Effects pedals: Overdrive, Distortion, Fuzz & Metal
What is the difference between overdrive, distortion, fuzz and metal effects for electric guitar?
With electric guitar, you can use different effects pedals for different sounds. Oliver Poole, teacher at De Rosa Music, shows the difference between overdrive, distortion, fuzz and metal effects pedals.
Danelectro pedals used in this demo in order of appearance:
FAB D2 Overdrive | FAB D1 Distortion | CF-1 Fuzz | CM2 Metal
In the case of overdrive pedals, the intention is often twofold: either to provide a gain boost to “overdrive” a tube amp into distortion, or to approximate the mildly distorted sound of a slightly overdriven tube amp. In practice, most do a little of both.
It used to be that electric guitarists had to crank their amplifiers in order to get that grunge sound they wanted. Now, we can just use an overdrive pedal. An overdrive pedal essentially mimics the sound of an amplifier cranked to 11. It’s helpful, especially since dramatically stepping up the volume of your amplifier while at home usually isn’t an option. Overdrive is often used to play blues but it also has many applications in a lead guitar tone.
The Danelectro FAB D2 Overdrive provides a great crunch tone, whilst still retaining the original characteristics of the amp. It is also very useful as a boost into the front of an already overdriving amp to give a higher gain/boosted lead tone.
By definition, distortion pedals are designed to adulterate the guitar’s signal in and of themselves. Basic distortion boxes can be built around a simple network of transistors and clipping diodes, to both boost the signal and alter the waveform. All mass-market brands offer at least one distortion pedal—and often many.
Some might argue that there’s not much difference between a distortion pedal and an overdrive pedal, but I see plenty of difference. While an overdrive is designed to simply boost the signal without boosting volume, a distortion pedal is designed to purposefully clip the waveform of a guitar signal. Sometimes the two will be pushed into a single pedal, but not always. Whereas overdrive has more of a blues application, distortion can be heard in more rock and heavy metal applications. There are literally hundreds of distortion pedals so it’s hard to pick out the best, but here’s my attempt.
The Danelectro FAB D1 Distortion has a wide range of tones at its disposal. Coupled with a clean amp you are able to achieve classic rock crunch tones all the way through to a more saturated lead tone. The pedal also stacks well with an amp that is already being pushed to achieve more gain.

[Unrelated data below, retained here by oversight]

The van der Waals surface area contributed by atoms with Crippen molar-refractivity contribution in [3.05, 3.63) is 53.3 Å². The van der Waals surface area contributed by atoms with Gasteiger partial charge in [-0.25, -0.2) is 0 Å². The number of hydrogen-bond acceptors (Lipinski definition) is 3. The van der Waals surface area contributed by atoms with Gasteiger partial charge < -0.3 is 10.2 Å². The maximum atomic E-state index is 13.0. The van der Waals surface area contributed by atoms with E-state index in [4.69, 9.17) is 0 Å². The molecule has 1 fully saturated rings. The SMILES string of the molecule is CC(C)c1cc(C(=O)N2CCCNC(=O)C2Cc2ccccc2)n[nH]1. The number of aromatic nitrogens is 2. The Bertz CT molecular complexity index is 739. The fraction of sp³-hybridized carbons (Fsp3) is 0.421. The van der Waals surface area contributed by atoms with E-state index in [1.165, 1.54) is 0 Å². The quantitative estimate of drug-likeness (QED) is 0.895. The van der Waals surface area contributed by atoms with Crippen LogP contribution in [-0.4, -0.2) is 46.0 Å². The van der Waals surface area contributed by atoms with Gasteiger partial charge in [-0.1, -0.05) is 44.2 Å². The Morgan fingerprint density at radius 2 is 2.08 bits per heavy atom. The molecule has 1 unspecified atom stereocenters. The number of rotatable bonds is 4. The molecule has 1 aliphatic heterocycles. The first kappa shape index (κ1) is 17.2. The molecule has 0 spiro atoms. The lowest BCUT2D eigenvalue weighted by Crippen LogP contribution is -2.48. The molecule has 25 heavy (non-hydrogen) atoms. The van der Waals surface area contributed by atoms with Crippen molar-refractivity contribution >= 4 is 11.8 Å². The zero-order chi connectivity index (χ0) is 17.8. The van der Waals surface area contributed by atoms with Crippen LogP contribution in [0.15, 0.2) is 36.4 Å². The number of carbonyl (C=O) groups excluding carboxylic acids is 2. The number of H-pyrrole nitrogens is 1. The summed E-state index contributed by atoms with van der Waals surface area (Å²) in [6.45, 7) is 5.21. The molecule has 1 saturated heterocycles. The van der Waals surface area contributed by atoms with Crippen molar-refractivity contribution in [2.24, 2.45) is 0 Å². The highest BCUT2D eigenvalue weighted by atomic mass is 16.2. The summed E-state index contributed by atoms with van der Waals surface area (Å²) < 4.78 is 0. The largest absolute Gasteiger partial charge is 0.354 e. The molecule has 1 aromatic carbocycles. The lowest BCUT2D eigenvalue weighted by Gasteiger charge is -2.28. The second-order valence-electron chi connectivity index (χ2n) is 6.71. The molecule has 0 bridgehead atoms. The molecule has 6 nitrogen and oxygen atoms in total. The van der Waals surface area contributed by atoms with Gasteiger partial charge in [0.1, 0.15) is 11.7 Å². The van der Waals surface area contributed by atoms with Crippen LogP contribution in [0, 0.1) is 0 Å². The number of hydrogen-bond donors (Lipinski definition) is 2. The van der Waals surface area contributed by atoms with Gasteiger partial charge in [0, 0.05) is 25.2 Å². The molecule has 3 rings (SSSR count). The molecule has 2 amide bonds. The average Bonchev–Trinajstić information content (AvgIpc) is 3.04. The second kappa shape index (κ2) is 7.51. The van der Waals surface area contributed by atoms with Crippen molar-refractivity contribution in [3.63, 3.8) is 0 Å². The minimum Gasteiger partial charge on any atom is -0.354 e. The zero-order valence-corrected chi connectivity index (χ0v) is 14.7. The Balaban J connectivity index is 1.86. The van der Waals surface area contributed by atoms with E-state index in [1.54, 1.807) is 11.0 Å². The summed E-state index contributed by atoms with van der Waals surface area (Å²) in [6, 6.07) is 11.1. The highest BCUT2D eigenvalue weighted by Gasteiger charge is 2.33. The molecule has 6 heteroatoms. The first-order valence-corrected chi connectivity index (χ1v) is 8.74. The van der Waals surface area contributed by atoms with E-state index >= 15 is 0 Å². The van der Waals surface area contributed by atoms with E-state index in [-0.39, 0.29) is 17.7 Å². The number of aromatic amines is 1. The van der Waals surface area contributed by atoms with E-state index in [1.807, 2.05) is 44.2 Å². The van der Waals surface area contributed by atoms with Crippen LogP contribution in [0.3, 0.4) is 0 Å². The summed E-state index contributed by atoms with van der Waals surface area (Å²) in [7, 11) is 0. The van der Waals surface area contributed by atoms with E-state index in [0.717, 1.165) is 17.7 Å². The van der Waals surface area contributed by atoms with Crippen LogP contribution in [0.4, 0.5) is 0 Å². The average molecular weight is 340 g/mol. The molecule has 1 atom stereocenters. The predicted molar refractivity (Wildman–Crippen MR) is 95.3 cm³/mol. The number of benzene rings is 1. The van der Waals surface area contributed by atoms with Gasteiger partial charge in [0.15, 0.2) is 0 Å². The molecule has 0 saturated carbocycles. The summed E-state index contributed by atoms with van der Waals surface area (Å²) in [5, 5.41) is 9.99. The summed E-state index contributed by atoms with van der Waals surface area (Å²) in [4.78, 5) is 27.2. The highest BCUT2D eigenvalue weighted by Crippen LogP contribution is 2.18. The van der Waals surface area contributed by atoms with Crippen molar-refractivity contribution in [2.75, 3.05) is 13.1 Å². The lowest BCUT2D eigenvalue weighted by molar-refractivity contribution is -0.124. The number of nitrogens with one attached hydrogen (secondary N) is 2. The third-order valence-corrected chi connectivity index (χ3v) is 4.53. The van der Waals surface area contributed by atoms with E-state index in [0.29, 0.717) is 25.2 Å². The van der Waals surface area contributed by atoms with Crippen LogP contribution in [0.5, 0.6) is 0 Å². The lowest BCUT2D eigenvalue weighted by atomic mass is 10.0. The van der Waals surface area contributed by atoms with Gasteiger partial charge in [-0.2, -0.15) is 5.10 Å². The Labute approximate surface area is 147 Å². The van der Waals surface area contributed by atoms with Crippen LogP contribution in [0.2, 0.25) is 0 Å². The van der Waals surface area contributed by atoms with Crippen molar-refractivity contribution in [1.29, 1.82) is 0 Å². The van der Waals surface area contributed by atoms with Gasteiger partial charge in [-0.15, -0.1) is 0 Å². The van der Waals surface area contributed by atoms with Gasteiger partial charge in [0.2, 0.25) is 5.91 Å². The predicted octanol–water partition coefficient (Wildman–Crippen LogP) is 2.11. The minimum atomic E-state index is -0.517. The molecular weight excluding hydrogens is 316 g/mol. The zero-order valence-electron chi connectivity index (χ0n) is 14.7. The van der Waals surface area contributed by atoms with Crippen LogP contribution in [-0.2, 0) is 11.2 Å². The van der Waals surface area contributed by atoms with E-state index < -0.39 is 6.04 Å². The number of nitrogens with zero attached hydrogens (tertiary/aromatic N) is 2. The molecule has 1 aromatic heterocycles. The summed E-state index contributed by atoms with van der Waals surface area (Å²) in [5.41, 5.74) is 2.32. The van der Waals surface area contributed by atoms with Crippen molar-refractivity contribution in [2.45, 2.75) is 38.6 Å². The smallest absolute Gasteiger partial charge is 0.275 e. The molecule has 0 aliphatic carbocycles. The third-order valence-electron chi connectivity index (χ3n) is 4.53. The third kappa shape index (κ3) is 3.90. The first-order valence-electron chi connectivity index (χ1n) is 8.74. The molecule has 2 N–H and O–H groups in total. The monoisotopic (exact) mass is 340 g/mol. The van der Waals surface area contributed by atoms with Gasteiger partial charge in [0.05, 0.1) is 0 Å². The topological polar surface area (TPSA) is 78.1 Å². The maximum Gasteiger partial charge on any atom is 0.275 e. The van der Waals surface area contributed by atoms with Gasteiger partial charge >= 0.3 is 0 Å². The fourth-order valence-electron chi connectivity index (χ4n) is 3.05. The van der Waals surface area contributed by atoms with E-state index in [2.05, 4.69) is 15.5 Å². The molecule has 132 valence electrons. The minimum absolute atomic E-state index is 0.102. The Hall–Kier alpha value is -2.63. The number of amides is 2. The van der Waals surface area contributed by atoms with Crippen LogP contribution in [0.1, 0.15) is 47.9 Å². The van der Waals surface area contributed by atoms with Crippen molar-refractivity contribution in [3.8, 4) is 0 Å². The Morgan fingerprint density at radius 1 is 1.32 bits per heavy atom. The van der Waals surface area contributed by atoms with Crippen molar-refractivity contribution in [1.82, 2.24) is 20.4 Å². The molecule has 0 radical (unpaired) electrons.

The fuzz pedal is one of the earliest stomp boxes on the market. A very simple circuit the fuzz box altered the guitar’s signal by transforming it into a square wave.
Other than the old cranked amp or faulty preamp channel, these are the grandaddies of distortion devices. Fuzzes were also among the first of the transistorized guitar effects being built back in the early 1960s—which is no surprise when you discover the simplicity of most of them. It’s almost pointless to describe the sound of a vintage-style fuzz tone more than the name already does.
They slather a slightly wooly, rounded, warm but sparkly distortion all over the guitar signal (see, you could just say “fuzzy”) to give more meat, girth, and sustain to the sound. More imposing units can be guilty of taking charge of the entire signal and bending it to their own synthetic demands—“brick-wall processing,” as Hendrix-approved effects builder Roger Mayer puts it himself (meaning your signal hits that wall and cannot pass through without a total transformation of its nature and character)—while those which many consider to be the more playable devices retain elements of your dynamics, touch, feel, and core tonality. In the case of “brick wall” type fuzzes, the resultant sound is still, usually, more processed and artificial than any of the preceding types of pedals in this category.
Like the distortion, the Danelectro CF-1 Fuzz works well into a clean or dirty amp. It provides a fantastic gnarly fuzz sound and when paired with an already overdriven amp, it can give a smoother fuzzy lead tone.
For heavier rock/metal a fuzz could be usefeul but you are probably going to want a heavier distortion pedal as well. Some metal guitarists prefer to use a high powered clean amp and then achieve all of their overdrive/distortion through the use of pedals. Sometimes pedals provide a more satisfying high gain distorion tone.
The Danelectro CM2 Metal pedal is not really designed to accommodate a wide range of musical styles. It has been created for a specific task. The pedal is designed to change the overall EQ of the amp slightly to give that classic metal sound. However, the user is also able to tame the high end frequencies through the use of the tone control to stop the overall sound from getting too fizzy.
The Danelectro pedals used in this demo video are of great value for the price and they offer a simple, easy-to-use introduction to guitar effects.